Nonetheless, I think Stigler was largely in the wrong in his essay. The first reason is that for many regulations, Stigler’s theory of incumbent protection simply does not apply. I agree with Cass Sunstein on this point, though for different reasons. The kind of rules that Sunstein lists in his well-argued note of skepticism were not, in the main, the kind of regulations that Stigler had in mind. I think Stigler was more apt to think of regulatory regimes, not just the trucking weight limits in his classic multistate regression but the entire congeries of restrictions imposed upon entrants to the trucking industry at the time—the 1920s, in his data, and by railroad interests, in the main—including admissible freight regulations, regulations governing drivers and their hours. Stigler might also respond to Sunstein and other critics in this thread that, just because there are counterexamples to the “acquisition” regulation by industry does not mean that there are not strong examples. Stigler’s is a model, after all, and Stigler and Stiglerian thinkers might argue that licensing regimes for occupations like barbers, physical trainers, health providers, and thousands of other jobs make for readier examples.
But a range of regulations that emerged at the time that Stigler was writing—including environmental regulation and approval regulation in medicines—fit poorly with the Stiglerian model. Pharmaceutical regulation in the early- to mid-twentieth century certainly raised the costs of entry into the industry, but as Steven Vogel has argued more generally, Stigler’s “industry” usually fights the regulations that will purportedly benefit it. In the medicines realm, for instance, the incumbents who stood most to benefit from the 1938 Food, Drug and Cosmetic Act and the 1962 Kefauver-Harris Amendments fought these laws tooth and nail. So too with environmental regulations, which undoubtedly gave some implicit advantages to larger firms that could more easily shoulder their burdens, but were also vociferously (and expensively) opposed by those same interests.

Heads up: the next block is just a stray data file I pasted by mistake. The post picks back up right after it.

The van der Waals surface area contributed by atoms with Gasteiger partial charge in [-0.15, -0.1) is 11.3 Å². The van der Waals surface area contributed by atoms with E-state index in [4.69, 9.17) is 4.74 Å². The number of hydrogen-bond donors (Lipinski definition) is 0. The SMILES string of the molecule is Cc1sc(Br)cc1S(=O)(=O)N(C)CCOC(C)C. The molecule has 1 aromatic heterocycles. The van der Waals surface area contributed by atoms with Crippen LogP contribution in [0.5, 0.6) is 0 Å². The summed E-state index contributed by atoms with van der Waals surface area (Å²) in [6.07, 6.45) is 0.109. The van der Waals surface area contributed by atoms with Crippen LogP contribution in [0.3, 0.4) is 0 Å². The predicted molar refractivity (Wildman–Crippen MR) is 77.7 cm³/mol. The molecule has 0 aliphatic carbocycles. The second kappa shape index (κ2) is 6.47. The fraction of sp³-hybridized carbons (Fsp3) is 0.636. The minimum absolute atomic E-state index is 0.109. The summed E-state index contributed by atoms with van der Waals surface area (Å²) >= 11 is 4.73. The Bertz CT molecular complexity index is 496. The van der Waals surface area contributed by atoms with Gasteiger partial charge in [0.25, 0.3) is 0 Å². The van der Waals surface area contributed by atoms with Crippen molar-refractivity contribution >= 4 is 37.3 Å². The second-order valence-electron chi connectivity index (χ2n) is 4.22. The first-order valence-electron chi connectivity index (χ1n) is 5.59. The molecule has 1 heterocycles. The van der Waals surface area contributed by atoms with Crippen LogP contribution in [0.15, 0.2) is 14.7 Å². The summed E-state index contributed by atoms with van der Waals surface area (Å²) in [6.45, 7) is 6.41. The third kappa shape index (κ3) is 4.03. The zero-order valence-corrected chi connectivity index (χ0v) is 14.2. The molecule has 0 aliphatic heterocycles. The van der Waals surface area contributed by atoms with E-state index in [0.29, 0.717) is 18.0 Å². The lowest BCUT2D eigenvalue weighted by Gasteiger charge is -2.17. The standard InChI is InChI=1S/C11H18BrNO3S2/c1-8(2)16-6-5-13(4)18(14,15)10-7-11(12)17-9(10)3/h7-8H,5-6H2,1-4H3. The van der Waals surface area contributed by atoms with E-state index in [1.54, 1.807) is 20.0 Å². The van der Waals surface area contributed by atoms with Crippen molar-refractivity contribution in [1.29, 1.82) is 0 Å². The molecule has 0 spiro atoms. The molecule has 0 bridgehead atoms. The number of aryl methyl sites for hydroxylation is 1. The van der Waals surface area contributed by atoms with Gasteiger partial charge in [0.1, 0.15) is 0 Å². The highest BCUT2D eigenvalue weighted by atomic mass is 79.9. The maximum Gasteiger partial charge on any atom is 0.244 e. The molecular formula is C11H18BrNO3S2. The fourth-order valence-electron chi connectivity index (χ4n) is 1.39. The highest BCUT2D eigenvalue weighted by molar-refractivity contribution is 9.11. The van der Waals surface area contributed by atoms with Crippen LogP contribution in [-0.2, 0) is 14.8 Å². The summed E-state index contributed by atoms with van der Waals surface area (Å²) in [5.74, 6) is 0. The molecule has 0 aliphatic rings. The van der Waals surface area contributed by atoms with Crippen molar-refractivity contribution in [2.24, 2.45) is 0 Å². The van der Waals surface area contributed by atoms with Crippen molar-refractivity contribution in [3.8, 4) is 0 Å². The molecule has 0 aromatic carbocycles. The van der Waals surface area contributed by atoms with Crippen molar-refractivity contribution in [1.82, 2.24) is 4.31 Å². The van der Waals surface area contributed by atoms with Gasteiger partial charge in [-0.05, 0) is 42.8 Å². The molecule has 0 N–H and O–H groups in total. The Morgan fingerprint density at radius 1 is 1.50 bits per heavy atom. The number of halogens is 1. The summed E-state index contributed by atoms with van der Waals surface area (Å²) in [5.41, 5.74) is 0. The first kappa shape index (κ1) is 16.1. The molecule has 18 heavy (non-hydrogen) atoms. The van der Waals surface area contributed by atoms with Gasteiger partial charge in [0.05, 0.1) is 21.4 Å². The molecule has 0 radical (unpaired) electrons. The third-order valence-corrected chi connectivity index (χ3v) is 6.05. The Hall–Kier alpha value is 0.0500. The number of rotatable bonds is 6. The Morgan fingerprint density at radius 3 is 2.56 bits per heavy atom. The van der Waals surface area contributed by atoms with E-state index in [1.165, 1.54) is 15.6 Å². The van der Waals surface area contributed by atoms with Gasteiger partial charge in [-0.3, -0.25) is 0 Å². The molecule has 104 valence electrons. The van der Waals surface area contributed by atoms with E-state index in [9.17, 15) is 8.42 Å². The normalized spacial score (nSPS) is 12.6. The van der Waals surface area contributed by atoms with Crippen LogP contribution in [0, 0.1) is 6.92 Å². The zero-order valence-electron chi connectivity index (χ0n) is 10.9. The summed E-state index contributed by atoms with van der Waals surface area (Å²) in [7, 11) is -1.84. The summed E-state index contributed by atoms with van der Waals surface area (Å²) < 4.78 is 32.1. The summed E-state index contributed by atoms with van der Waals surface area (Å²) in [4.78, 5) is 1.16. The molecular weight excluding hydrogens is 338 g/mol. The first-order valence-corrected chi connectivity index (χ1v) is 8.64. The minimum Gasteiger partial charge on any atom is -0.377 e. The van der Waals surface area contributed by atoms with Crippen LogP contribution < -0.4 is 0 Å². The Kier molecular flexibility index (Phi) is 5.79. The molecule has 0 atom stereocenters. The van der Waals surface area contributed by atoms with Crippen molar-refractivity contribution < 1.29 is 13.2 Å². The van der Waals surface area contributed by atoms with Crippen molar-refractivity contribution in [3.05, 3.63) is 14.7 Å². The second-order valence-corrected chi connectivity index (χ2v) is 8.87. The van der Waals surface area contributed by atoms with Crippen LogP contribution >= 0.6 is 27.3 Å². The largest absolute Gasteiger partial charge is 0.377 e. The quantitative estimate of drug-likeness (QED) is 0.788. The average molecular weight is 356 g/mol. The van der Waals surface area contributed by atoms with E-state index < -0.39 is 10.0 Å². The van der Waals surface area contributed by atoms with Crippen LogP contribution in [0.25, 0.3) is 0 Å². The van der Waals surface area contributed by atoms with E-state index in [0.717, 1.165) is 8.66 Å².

Second, Stigler’s politics of capture was focused upon anti-competitive capture, but as David Moss and I have argued, there is another form, deregulatory or corrosive capture (see also Steven Vogel’s essay in this conversation). (This, in my reading, is the kind of capture to which Anat Admati gestures in her thoughtful essay.) Deregulatory capture (or one form of it) occurs when a legislature or agency intended to advance a public-interest-serving rule, but the application or interpretation of the rule gets watered down by a captured agency.
Corrosive capture is a real possibility, but proving it is not easy. The scholarly trick in these cases is both theoretical and methodological. Theoretically, one would have to have some sort of real public interest that regulation were to serve, a public interest that was somehow established theoretically or empirically. The abundant theory and consensus in economics behind free trade would offer one such rationale (thus casting doubts upon protectionist regulations that limited commerce). Meanwhile, the abundant evidence on the health harms associated with tobacco use might offer a more empirically-based rationale for a “public interest” in which the uses of these products were regulated.